book-gluten1Lots of people are avoiding gluten these days for lots of reasons: celiac disease, gluten intolerance or sensitivity, inflammation issues, or a realization that going gluten-free seems to improve everyday health. And of course there’s the curious contingent of folks who like to taste what all the fuss is about. For them, accidentally ingesting gluten is no big deal, but for the people who need to avoid it, going gluten-free can be tricky at first. The good news is that a gluten-free lifestyle isn’t nearly as difficult as people think. And it’s unexpectedly tasty, too!

  • Relying on pre-made ingredients, convenience foods, and restaurant meals is difficult for gluten-free folks, but if you cook your own food and avoid using processed ingredients, it’s easy to avoid gluten. The ONLY foods that contain gluten are wheat, barley, rye, and their derivatives. That said, those derivatives include grain-based products containing semolina, durum, bulgur, couscous, spelt, kamut (all variants of wheat) and oats that have been cross-contaminated with wheat. A full list of safe/not-safe ingredients can be found on the Celiac Support Association’s “Grains & Flours Glossary”:
  • Obvious potential sources of gluten include baked goods, cereals, multi-grain products, anything thickened with a cream sauce (which is typically made with roux, a sauce based on wheat and butter), beer, soy sauce (look for wheat-free tamari instead), and malted ingredients (typically malted with barley).
  • Not-so-obvious sources of gluten include salad dressings, soups, broths, processed meats, vegetables with prepared sauces (Asian sauces in particular tend to include wheat-based soy sauce), and ice cream flavors with ingredients like cookie dough, graham crackers, and brownie chunks. It’s always wise to check for a label stating that a product is gluten-free.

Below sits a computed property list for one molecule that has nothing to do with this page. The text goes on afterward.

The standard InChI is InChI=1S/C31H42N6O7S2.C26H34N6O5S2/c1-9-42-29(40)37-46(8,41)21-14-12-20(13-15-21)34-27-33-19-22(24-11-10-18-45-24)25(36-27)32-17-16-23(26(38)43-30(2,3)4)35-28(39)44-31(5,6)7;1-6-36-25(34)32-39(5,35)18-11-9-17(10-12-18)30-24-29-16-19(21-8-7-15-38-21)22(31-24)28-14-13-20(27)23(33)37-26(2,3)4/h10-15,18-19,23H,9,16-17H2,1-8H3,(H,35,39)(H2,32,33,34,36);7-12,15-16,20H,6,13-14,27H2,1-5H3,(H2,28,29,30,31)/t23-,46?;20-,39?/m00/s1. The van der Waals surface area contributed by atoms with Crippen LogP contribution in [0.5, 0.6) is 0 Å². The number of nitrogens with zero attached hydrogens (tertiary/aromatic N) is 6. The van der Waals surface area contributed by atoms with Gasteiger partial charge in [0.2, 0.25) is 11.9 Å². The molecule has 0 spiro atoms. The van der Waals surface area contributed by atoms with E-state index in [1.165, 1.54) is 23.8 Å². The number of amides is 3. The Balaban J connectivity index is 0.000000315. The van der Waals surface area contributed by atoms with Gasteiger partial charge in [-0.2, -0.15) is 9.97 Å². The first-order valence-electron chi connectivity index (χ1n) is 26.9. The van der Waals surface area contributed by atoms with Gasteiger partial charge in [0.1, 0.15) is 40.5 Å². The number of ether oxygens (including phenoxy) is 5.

• Remember that while all packaging is required to clearly list wheat since it’s a major allergen, “wheat-free” is not necessarily gluten-free; the item could still contain barley or rye. But wheat-free is a good starting point, and for those who are allergic to wheat but don’t have problems with gluten, deciphering food packaging is much easier than it used to be.
  • Nowadays, it’s easy to find gluten-free pastas, baked goods, and breakfast foods. The problem? Most of these products are made with stripped-out starches such as white rice flour, corn starch, potato starch, tapioca starch, and arrowroot starch. Starchy foods send blood sugar levels skyrocketing and can lead to problems of their own, so look for products containing whole-grain and whole-food flours. Better yet, make your own! Most baked goods do just fine in a whole-grain/whole-food, gluten-free form: pancakes, brownies, crepes, muffins, quick breads, waffles, granola, you name it.

Going gluten-free is much easier than you think!

For more tips, tricks, recipes and more check-out my book The Guide to a Gluten-Free Diet, co-authored with David Brownstein, M.D. and/or download my FREE Shopping guide HERE

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